Some individuals are thrust on to a big stage and summon the strength to lead others through perilous times. For the rest of us, we are faced with almost daily opportunities to step-up and lead on the small stage. Some look the other way and others summon the strength from somewhere inside themselves to do the right thing.
For individuals involved in the world of design and design thinking, reframing vexing problems is a standard part of the process. For the rest of us, a bit of design thinking focused on reframing is invaluable in our daily labors. Here are some ideas to help you jump-start your reframing activities in pursuit of better solutions in the workplace:
We spend a great deal of time in our organizations striving to reduce risk and uncertainty. For some tasks that's possible, but for the big issues of strategies and market forces, it's impossible to bend behaviors and responses to fit our scripts. Effective leaders understand they must build teams that recognize uncertainty as opportunity and live to excel in those moments.
Difficult Decisions and Challenging Conversations—The Stuff of Leadership (and Organization) Success
Difficult decisions and challenging conversations are inextricably linked. You don't get to the big decisions on strategy, structure, or talent without some tough discussions. Yet often, we as leaders fail to model the right behaviors. Here are eight ideas to help you and your team strengthen discussion and decision-making processes.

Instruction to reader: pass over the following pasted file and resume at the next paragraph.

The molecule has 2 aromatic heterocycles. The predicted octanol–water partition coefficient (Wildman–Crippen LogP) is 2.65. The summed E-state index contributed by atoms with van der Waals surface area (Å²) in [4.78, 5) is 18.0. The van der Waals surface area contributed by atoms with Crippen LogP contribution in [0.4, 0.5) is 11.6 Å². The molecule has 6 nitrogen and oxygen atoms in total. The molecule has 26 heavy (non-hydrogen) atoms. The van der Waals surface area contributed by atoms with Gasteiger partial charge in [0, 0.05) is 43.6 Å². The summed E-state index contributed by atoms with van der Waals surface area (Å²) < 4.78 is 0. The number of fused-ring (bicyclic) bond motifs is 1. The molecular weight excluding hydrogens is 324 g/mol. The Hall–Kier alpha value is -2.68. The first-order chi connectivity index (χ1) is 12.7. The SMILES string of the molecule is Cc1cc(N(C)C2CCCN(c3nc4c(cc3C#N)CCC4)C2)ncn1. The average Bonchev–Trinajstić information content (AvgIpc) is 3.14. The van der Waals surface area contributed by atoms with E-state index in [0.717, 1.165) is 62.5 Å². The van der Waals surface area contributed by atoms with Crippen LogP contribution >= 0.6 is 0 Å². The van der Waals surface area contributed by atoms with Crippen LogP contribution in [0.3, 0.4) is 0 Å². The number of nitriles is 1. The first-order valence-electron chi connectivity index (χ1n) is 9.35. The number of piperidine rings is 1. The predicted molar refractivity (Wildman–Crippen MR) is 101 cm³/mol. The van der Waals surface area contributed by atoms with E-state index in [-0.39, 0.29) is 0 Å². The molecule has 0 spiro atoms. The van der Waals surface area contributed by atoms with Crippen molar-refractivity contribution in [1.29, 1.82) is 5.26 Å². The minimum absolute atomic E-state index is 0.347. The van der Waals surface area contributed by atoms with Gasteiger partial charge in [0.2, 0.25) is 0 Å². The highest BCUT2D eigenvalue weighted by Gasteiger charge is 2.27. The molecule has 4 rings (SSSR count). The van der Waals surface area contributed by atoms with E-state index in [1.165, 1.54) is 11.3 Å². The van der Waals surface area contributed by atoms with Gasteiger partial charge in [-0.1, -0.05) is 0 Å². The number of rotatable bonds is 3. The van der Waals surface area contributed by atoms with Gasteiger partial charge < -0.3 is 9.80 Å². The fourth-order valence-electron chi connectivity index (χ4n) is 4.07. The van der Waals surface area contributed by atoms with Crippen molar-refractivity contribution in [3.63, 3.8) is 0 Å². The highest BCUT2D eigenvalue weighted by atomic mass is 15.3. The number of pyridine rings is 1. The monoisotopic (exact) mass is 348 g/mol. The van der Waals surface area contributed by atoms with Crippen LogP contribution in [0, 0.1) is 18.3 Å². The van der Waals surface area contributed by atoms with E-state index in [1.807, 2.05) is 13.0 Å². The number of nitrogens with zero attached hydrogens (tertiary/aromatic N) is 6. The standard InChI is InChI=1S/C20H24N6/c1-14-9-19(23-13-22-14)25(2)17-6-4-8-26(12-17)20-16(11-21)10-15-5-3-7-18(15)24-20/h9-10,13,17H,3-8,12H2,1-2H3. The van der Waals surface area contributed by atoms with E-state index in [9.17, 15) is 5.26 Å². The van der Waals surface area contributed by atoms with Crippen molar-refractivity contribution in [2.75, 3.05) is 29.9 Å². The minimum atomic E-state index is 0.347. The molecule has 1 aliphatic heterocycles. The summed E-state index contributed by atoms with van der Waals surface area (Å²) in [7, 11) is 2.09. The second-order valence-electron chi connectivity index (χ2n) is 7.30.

Too many managers and organizational leaders emphasize answers and directives over questions. You are leaving performance and innovation on the table if you do this. Instead, know that your curiosity is contagious and start leading with open-ended, thought-provoking questions.
Integrative thinking is the process of using the tension from two conflicting approaches to a problem in pursuit of a new and innovative outcome. Instead of responding to competitive or strategic situations with the same approaches, try these 5 tools to identify new and superior approaches.
Sometimes the simplest ideas are the most effective. In this article, I share six ideas on how to use a leadership journal to strengthen your performance through continuous daily improvement.
There are many reasons our seemingly failure-proof plans go horribly wrong. One critical step you can take to move the odds of success in the right direction is to borrow a step from Red Teaming and learn to unpack and stress test key assumptions. This article shares some ideas to help you get started with this critical step for strengthening decision-making and planning activities.
There's an awful lot of conventional wisdom that is nothing more than a cover for organizational and managerial laziness. It pays to cultivate an allergic reaction to anything that smells like: "We've always done it this way."
Your good intentions to help that difficult employee change can lead to a major misfire on your part. Recognize that it is not your job to fix a difficult employee, but rather to provide the tools, environment, timeline and accountability for the individual to change. The results are up to the individual and the implications of failure must be clear.